Indicators… albeit very useful to synthesise concepts, they are also good at hiding variations and putting slightly different situations into just one bucket. Sometimes the devil is in the details, and when we look through these generalisations we risk an overly simplistic view of things. Many argue this is case with the Human Development Index (HDI).
The HDI aims to incorporate health and education measurements into a more balanced development metric. It has been traditionally measured at a country level and classifies nations in for levels of development. If we map the vaues for 2018, we have the below map (interactive version here).
Probably, this map conforms with a traditional view of the world: on one side we have highly developed, industrialised economies. African countries are situated on the other extreme of development, with Latin American and Asian countries covering the range in the middle.
As some people argue (for example here), reality is a more diverse than a clear division between “rich” and “poor” countries. Although useful as a rough idea, a single national HDI will hide this diversity. For examples, income extremes in Chile may make people feel they live in different countries. Increased urbanisation in developing countries may also create income disparity between urban an rural populations but will also have an impact on the access to education and health services.
To reflect this geographic differences, the people at Global Data Lab from Raboud University in the Netherlands have calculated a subnational Human Development Index for 1,765 regions across the world. Put on map, we then have something like this (interactive version here):
If you explore the map, it is possible to see a more nuanced version how development is generally no equal in each country. Even though almost all of the traditionally developed countries manage distribute this development more o less evenly across their territories. The only exception to this is France, with French Guiana (technically equal to the European departments) being less developed than the rest of the country. In the other countries, we can observe that:
- Countries like Chile or Malaysia have several regions lagging behind – Santiago or Kuala Lumpur may be highly developed but more rural areas are not. This is probably one of the factors that keeps them apart with other countries with comparable income levels.
- The previous statement seem to be valid for most of the other countries. Yes, there are large areas of Africa where HDI are low, but their big cities are areas of development.
- This is special through in some countries where key areas are already highly developed – like Lima, Mexico City, Brasilia and Bogotá in the Americas or Shanghai, Beijing, Bangkok and Ulan Baator in Asia. Most notably, there is already a very high HDI region in continental Africa, around Gaborone in Botswana.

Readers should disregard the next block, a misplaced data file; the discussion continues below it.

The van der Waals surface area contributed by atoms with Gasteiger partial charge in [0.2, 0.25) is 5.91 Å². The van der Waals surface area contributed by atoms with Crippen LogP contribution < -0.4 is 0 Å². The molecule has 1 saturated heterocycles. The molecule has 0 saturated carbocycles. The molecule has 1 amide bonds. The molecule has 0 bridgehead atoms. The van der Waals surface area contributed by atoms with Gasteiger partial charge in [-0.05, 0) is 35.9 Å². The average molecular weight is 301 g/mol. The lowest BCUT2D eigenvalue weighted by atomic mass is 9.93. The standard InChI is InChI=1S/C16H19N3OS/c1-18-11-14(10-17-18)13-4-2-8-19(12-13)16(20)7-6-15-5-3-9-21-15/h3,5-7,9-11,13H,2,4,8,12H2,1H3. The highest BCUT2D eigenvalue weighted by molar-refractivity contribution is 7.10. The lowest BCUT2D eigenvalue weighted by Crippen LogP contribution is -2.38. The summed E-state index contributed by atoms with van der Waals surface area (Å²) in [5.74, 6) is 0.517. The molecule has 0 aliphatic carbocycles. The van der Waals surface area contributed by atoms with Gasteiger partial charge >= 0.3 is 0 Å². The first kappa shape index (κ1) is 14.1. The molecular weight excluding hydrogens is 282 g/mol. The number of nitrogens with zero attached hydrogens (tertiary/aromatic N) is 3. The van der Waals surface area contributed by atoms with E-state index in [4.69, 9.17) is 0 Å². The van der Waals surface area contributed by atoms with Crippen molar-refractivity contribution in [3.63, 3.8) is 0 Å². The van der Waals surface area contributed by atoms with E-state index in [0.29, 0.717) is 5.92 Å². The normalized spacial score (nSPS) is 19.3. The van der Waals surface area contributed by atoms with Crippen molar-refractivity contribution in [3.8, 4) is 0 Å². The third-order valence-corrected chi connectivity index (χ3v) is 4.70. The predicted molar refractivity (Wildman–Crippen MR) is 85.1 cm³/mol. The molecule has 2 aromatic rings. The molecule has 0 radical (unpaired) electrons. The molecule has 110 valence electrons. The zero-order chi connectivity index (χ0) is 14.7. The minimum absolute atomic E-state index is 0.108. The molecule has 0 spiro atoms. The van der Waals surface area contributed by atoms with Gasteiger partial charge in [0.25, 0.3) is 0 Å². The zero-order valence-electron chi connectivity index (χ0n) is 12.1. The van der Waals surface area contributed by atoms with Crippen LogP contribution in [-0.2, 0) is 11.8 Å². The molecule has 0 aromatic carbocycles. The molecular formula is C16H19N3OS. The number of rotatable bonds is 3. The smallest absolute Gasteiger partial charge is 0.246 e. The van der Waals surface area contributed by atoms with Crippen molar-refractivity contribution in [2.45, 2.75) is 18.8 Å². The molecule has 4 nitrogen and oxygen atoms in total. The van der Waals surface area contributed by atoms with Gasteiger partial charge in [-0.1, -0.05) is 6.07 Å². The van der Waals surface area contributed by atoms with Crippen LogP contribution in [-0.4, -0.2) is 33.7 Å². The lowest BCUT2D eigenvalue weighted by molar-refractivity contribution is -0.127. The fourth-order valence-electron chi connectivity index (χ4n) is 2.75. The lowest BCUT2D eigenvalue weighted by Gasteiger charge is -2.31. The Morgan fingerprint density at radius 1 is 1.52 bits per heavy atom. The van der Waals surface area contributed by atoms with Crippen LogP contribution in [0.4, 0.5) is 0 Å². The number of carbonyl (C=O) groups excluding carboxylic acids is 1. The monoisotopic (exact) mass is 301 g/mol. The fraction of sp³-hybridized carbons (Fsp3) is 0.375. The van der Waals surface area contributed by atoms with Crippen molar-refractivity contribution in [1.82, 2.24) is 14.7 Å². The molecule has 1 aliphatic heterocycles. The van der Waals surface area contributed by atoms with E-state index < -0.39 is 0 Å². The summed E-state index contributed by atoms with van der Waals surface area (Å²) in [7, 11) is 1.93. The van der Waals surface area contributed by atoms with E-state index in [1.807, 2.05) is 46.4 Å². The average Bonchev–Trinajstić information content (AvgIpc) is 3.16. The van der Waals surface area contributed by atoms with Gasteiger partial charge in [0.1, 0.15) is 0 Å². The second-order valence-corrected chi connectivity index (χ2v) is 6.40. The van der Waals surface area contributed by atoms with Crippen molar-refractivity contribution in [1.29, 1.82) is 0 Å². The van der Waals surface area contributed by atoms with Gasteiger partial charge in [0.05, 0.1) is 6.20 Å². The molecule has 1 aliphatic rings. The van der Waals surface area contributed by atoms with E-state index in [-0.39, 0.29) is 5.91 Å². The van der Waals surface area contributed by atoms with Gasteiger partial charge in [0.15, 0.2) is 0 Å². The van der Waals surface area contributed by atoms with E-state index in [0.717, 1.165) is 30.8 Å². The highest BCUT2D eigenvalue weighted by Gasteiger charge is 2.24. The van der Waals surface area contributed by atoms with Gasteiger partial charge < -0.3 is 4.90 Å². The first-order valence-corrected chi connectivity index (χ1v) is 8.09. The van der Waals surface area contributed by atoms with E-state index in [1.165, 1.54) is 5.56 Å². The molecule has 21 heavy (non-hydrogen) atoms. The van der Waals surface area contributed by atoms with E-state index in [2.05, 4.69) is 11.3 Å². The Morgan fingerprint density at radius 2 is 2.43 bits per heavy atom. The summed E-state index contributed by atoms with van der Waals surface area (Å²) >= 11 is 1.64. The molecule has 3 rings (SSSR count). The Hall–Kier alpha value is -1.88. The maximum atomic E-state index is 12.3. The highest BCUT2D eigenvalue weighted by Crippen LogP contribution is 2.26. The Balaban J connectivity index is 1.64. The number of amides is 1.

The good news is that we consider urbanisation, 57% of the population already leave in areas with very high or high HDI. This is presented in the below chart:
Generally speaking, the above sounds like good news. If countries already have areas punching above their respective national indicators, is this a sign of good things to come for the rest of the country? If income keeps growing, will in mean that eventually all regions of a country will even out, as shown by the already developed economies? To try to see that, let’s have a look at the relation between the regional HDI gap (the difference between the highest and lowest HDIs in a country) and their national HDIs. This is presented in the below chart:
From this chart, it is possible to observe a very week correlation, where a higher HDI seems to come with lower regional gap. However, when we observe how this evolves over time for each country, we have a different picture, as shown by the animated chart below (please press play):
In those (arbitrarily) selected countries we actually have the whole range: for instance, in India progress in HDI brings a smaller gap; in Lybia and Australia response is rather flat; and in Chile and Malaysia national HDI improvements don’t have the same rate nationwide.
When trying to find a commonality between countries with the same behaviour, I couldn’t be able to find such. Political or administrative systems, continent, income brackets, etc. just don’t explain we this happens on their own. The only explanation I could find is that perhaps in the different countries there is a stronger will and more decisive actions from countries to make sure development happens across their territories, regardless their remoteness or low population. For instance, Australia spends intensely to bring medical and education services across remote communities, for instance investing in infrastructure and staff for remote clinics and schools and having an excellent aeromedical services. In Norway, there is an excellent network road and there is an excellent ferry service running throughout the year.
As they develop, countries should take note of this and not take for granted that progress will happen evenly – effort needs to be put (and money needs to be spent) to guarantee it spreads evenly.
The details / Notes
- This is just a personal opinion after exploring the data. I am not an expert on the field.
- As I mentioned in the start, indexes are reductive by nature.
- Data comes from the Global Data Lab at Raboud University.
- This has been created with RStudio, using Plotly and Leaflet.
- Map Layer by Stadia Maps.
- Country shapes have been created using shapefiles from Geoboundaries.
- The author does not take any responsibility on how this data is used. Don’t believe in everything you read on the Internet! The link to the source data has been provided, so you can check if I’ve made a mistake.
- R Notebook file available here